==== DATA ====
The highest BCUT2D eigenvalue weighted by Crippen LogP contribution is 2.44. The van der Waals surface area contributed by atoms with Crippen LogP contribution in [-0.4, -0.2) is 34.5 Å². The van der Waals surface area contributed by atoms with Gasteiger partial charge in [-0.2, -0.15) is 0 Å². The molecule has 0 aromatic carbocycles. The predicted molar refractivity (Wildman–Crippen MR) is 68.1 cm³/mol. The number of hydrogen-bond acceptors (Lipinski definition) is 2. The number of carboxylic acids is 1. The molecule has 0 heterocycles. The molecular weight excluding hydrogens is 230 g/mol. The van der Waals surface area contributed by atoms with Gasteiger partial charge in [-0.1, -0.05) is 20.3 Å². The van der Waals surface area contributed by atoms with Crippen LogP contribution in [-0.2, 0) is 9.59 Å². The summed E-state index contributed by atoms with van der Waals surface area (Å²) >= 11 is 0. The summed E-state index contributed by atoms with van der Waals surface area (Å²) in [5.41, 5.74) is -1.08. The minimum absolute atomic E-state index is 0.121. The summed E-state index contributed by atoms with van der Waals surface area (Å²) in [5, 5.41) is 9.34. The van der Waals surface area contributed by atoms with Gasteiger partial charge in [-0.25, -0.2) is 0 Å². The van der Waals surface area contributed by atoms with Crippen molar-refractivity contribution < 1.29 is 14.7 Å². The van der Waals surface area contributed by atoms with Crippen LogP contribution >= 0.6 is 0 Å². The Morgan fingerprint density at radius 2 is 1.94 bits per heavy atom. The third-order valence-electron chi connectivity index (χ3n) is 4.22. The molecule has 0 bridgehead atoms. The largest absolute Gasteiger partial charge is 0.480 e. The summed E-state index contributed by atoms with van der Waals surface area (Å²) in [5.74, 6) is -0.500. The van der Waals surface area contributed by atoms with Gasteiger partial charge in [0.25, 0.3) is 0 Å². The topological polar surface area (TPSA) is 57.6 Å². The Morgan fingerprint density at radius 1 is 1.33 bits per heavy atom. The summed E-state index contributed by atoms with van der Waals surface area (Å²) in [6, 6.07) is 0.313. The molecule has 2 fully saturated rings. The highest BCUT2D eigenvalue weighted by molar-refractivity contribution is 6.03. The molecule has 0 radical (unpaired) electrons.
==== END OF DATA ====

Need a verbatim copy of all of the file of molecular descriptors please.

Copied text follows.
The highest BCUT2D eigenvalue weighted by Crippen LogP contribution is 2.44. The van der Waals surface area contributed by atoms with Crippen LogP contribution in [-0.4, -0.2) is 34.5 Å². The van der Waals surface area contributed by atoms with Gasteiger partial charge in [-0.2, -0.15) is 0 Å². The molecule has 0 aromatic carbocycles. The predicted molar refractivity (Wildman–Crippen MR) is 68.1 cm³/mol. The number of hydrogen-bond acceptors (Lipinski definition) is 2. The number of carboxylic acids is 1. The molecule has 0 heterocycles. The molecular weight excluding hydrogens is 230 g/mol. The van der Waals surface area contributed by atoms with Gasteiger partial charge in [-0.1, -0.05) is 20.3 Å². The van der Waals surface area contributed by atoms with Crippen LogP contribution in [-0.2, 0) is 9.59 Å². The summed E-state index contributed by atoms with van der Waals surface area (Å²) >= 11 is 0. The summed E-state index contributed by atoms with van der Waals surface area (Å²) in [5.41, 5.74) is -1.08. The minimum absolute atomic E-state index is 0.121. The summed E-state index contributed by atoms with van der Waals surface area (Å²) in [5, 5.41) is 9.34. The van der Waals surface area contributed by atoms with Gasteiger partial charge in [-0.25, -0.2) is 0 Å². The van der Waals surface area contributed by atoms with Crippen molar-refractivity contribution < 1.29 is 14.7 Å². The van der Waals surface area contributed by atoms with Crippen LogP contribution >= 0.6 is 0 Å². The Morgan fingerprint density at radius 2 is 1.94 bits per heavy atom. The third-order valence-electron chi connectivity index (χ3n) is 4.22. The molecule has 0 bridgehead atoms. The largest absolute Gasteiger partial charge is 0.480 e. The summed E-state index contributed by atoms with van der Waals surface area (Å²) in [5.74, 6) is -0.500. The van der Waals surface area contributed by atoms with Gasteiger partial charge in [0.25, 0.3) is 0 Å². The topological polar surface area (TPSA) is 57.6 Å². The Morgan fingerprint density at radius 1 is 1.33 bits per heavy atom. The summed E-state index contributed by atoms with van der Waals surface area (Å²) in [6, 6.07) is 0.313. The molecule has 2 fully saturated rings. The highest BCUT2D eigenvalue weighted by molar-refractivity contribution is 6.03. The molecule has 0 radical (unpaired) electrons.